Gaudí Is Spanish Through and Through, Mostly for the Better

The paella’s as authentic as the comfortably frumpy ambience.

I spent a good chunk of March in Spain, standing at chest-high tables, drinking little glasses of beer and scarfing down things with pork in them while eavesdropping to improve my Spanish. It was a good vacation, and much about Gaudí, Joan and Jo Luna's Spanish restaurant near University Village, reminded me of it.Gaudí's like one of those little family-run bistros you eat in all over Europe. Though just six months old, it has the settled-in, comfortably frumpy ambience of a place that seems to have been occupied for years. The walls display pictures and mementos that the Lunas brought over from Spain, including a massive stained-glass window from the skylight in the couple's old Barcelona restaurant. When you walk in, half of a mustache and one brown eye peer out from the window of the tiny kitchen, sizing you up and then disappearing again. The chef's wife runs the dining room like the host of a dinner party, loose and comfortable. Gaudí's menu showcases tapas and paella, with all of the salt cod and roast peppers you could hope for. As long as you're not talking about the molecular gastronomy that celebrity chef Ferran Adrià and his acolytes have gifted to the world (think Marcel from Top Chef), Spanish food isn't looks-first, and Luna presents his tapas in authentically humble style—a crisscross of lamb skewers on a white plate, a small brown cazuela containing five tail-on prawns. It's food that's meant to be tasted, with flavors a mile deep. The meat on the pinchos morunos, or "Moorish skewers," is rubbed with a pungent cumin-garlic marinade that stains the meat yellow. The prawns in the gambas pil-pil loll about in a pool of olive oil, garlic, and chiles. Fat mussels are pickled and served with a paprika-sherry vinegar sauce. Luna takes his tortilla (potato-onion omelet) and layers it with sauteed spinach and roasted peppers, frying the eggs in what I suspected was chorizo fat to give them an unexpectedly welcome smokiness. And one of his daily specials, a classic Barcelona tapa fittingly called a "bomba," was deeply satisfying in a scotch-egg sort of way: tangerine-sized balls of ground meat and mashed potatoes rolled in lacy Japanese bread crumbs, deep-fried, then blanketed in chile-pink aioli. Later courses taste just as good. A wild boar stew, presented in a cast-iron pot, frames the meat's gaminess in tart red wine and sharp red onions. A tart filled with thick quince jam would be unbearably rich were it not paired with a cylinder of whipped, unsweetened ricotta, an ideal counterpart. Luna's classic chicken, rabbit, and chorizo paella, which you must order in twos or threes, is the perfect marriage of style and substance. (He also makes a seafood paella and fidua, a Catalan variant with skinny noodles instead of rice.) The round pan comes to the table straight from the oven, its metal handles protected with yellow paper bows, baked rice ornamented with stripes of red pepper and a whole head of garlic. Each time I scooped out bits of the bright-gold, chewy rice, sweet roasted garlic cloves slipped out of their skins and amplified the flavors of saffron and tomato. The worst dishes I tried over the course of my two visits were salads—a weakness that may be just as authentically Spanish as the strength of Gaudí's fried food. The ensalada jitana, with potatoes, black olives, salt cod, onions, and orange slices, could have been good without either the big boiled potato chunks or the sweet citrus fruit; reconciling the two flavors was like trying to straddle a road as it forked. The ensalada Gaudí, a chopped salad with ingredients as divergent as cilantro, papaya, and green peppers, had a few too many ingredients; it might just be great in a couple of months, however, when the tomatoes and cucumbers hit their full summer potency and pull the rest of the ingredients in line. Serving the food of his homeland is actually a radical departure for the chef. Joan (his name is the Catalan variant of Juan) was born into the restaurant business in Spain, but the Barcelona bistro that he and his wife, Jo, owned for a decade only served "international cuisine." They put a jack-o'-lantern out front at Halloween and drew a crowd of North American expats for Thanksgiving dinner. After relocating to Seattle, however, the Lunas abandoned culinary fusion in favor of faithful renditions of specialties from around the country. But the transition isn't seamless. In Spain, as in much of Europe, people gather at bistros exactly like Gaudí for affordable weekday dinners, which they expect will include several courses, wine, and (gruff) service. In the States, when we want a casual dinner with friends, we'll hit a brew pub or Thai restaurant; bistros, with their multiple courses and white tablecloths, are for special events. While I don't consider Gaudí's prices exorbitant, a nongluttonous meal there does cost $40 a person, which is the cost of a celebratory night out for me. Juan is a talented cook and Jo a great host, but if they're going to be that kind of bistro, they should hire bussers and assistant servers who don't look quite so befuddled, and should consider polishing up their presentation. Even though the small-plates trend here evolved out of tapas, a meal of $8–$10 small plates in America doesn't just mean serving double portions of traditional Spanish bar snacks; it means composing each plate artfully and serving it with a little more panache. One last request: bread on the tables. So many fantastic sauces, so little to sop them up with. If the napkin hadn't been starched linen, I would have used it to soak up the good stuff and wring it into my mouth. jkauffman@seattleweekly.com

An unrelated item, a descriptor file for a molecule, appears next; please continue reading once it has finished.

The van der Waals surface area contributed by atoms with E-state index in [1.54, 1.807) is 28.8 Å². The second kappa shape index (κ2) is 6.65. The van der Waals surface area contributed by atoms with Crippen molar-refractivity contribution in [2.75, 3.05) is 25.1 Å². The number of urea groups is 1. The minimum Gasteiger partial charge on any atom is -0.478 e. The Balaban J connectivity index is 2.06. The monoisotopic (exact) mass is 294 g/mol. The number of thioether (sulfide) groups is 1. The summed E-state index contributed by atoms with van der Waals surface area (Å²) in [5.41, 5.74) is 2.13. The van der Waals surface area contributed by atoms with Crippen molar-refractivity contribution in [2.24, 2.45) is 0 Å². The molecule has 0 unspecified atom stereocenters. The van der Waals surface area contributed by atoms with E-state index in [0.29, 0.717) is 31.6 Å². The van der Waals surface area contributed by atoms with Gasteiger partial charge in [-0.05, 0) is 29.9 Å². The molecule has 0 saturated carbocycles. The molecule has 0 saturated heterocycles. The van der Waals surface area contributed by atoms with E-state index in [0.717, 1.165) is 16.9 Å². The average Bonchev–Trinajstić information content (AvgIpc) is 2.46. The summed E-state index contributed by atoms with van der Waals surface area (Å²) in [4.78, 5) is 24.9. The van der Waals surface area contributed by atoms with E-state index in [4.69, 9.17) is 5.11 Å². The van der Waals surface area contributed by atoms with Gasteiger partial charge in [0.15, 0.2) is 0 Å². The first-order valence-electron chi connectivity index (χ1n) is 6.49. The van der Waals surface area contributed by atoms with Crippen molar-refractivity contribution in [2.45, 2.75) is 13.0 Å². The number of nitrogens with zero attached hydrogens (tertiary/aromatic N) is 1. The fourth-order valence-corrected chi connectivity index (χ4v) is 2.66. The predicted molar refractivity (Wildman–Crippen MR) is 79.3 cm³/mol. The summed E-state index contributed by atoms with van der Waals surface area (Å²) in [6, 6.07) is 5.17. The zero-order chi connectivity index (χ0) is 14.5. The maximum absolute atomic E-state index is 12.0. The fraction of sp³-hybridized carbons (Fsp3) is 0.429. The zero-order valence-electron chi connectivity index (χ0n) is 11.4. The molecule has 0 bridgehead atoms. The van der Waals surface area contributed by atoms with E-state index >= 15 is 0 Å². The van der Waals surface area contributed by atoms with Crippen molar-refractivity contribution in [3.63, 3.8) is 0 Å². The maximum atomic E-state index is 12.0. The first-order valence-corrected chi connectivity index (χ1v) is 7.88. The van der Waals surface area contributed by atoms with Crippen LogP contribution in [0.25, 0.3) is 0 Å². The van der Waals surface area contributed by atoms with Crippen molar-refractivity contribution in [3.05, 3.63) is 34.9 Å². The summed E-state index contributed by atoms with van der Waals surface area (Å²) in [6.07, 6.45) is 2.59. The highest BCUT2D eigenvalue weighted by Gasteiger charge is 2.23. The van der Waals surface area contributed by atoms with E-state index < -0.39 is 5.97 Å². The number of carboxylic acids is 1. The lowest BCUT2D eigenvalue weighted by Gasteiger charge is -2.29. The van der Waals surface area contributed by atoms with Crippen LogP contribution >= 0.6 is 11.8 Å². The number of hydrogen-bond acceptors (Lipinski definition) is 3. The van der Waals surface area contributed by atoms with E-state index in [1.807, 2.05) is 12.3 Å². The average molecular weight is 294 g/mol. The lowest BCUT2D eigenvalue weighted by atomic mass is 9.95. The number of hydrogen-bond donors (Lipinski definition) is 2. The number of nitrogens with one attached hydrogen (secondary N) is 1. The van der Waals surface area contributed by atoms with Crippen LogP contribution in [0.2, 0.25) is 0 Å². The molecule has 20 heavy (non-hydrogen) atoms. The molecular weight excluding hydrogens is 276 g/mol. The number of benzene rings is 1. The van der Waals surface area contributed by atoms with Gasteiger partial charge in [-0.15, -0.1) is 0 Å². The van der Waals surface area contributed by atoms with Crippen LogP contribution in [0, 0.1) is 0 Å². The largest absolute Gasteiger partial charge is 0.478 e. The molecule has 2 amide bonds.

comments powered by Disqus